What I’ve Learned About Failure

adrien field
adrien field

I was watching the news channel in India last night as I drifted off to sleep. There was a story about a farmer who had commit suicide because after a bad season, he could not repay a bank loan of 5 lakh rupees, or about $8,000. He felt that he had lost his honor, his respectability and the only recourse was death.

I thought about my own debts, nearly triple this man’s, accumulated over six years of self-employment and entrepreneurship. By financial standards alone, I am certainly a failure. I have never made much money at anything and the anxiety and stress of debt have nearly driven me to suicide, or at least entertain the morose notion at times.

But I am still here. I refuse to give up, to admit defeat, to lie down and die before my time. When my previous business ran out of money and it was apparent there was no way that I could continue, I faced an internal crisis. I owed money; I saw no path forward, no way to repay debts, let alone any idea of how I was going to support myself. The best way of dealing with it was to be honest about the situation – that provided a sort of liberation from the shame and embarrassment. I told my friends and others the reality of my situation: I was nearly bankrupt.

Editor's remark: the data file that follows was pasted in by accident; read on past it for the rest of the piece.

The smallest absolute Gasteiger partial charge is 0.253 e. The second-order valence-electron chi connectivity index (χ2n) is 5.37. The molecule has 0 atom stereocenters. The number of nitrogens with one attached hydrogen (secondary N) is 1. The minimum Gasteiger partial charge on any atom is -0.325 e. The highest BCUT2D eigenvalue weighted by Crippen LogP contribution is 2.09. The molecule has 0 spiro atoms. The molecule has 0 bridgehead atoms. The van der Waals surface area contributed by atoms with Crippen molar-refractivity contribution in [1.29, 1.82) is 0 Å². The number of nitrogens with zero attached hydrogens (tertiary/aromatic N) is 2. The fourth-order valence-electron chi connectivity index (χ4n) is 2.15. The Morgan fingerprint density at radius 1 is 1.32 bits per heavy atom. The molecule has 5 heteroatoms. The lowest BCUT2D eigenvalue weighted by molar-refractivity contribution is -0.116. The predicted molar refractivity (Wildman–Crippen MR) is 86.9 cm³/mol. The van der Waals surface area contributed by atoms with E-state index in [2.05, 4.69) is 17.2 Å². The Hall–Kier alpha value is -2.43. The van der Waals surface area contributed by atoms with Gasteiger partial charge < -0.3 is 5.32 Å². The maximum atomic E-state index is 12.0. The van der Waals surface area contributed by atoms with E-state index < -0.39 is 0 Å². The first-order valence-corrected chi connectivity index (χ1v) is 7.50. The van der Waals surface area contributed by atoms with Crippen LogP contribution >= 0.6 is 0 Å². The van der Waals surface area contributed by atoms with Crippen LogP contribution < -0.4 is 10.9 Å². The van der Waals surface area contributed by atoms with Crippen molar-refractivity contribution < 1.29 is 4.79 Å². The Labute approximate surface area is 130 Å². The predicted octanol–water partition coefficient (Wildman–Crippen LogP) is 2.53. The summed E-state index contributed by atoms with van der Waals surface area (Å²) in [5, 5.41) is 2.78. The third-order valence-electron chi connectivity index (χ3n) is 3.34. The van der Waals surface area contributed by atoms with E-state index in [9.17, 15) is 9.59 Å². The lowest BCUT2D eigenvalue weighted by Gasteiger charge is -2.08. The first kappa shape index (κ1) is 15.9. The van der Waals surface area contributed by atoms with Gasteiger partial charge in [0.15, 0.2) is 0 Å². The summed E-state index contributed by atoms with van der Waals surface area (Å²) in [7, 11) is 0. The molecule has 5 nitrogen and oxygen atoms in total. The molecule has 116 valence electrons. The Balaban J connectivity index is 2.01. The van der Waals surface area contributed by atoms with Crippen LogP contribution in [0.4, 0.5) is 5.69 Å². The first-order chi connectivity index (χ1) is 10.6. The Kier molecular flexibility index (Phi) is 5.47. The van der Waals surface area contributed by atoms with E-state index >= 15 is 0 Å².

What to do? I could kill myself, fall on my sword like a defeated samurai – or I could pick myself up and start again. And so I did. A month after my last sale, I had found the inspiration and possibility for a new venture, one built out of the rubble from the previous. In a way, I had transformed the failure into something else – it had been an education, a necessary hardship on the path to something greater.

In a way, failure freed me from fear. I had experienced the worst already and it was not so bad. The sky did not crumble around me, nor did the Earth open to swallow me whole. My anxiety had been self-induced and I saw there was a way to go beyond it. It was only my ego that had been wounded from the embarrassment, but this too was a welcome event. The more my ego shrank, the more at peace I became.

Starting any business is a gamble. The odds are often against you. But you can only win if you’re willing to bet the house, if you’re all in. These are the stakes necessary to really play.

Owning a business is like walking a tight rope – it can be perilous, deadly even – but it is also thrilling. For some, it is the only way of life. All else is a sort of bondage. Only with your own business, living from your own intelligence and creativity, can you be your own master. It can bring you the highest peaks of joy and the lowest depths – this is the law of nature: however high the mountains, the valleys will be as deep.

Some may find the ride is too bumpy, the twists and turns, ups and downs make them sick and dizzy. They would prefer the smoothly paved road with its signposts and speed limits. But this life is predictable; it lacks adventure. Be fearless in life and business; not trying is the only failure. TC mark

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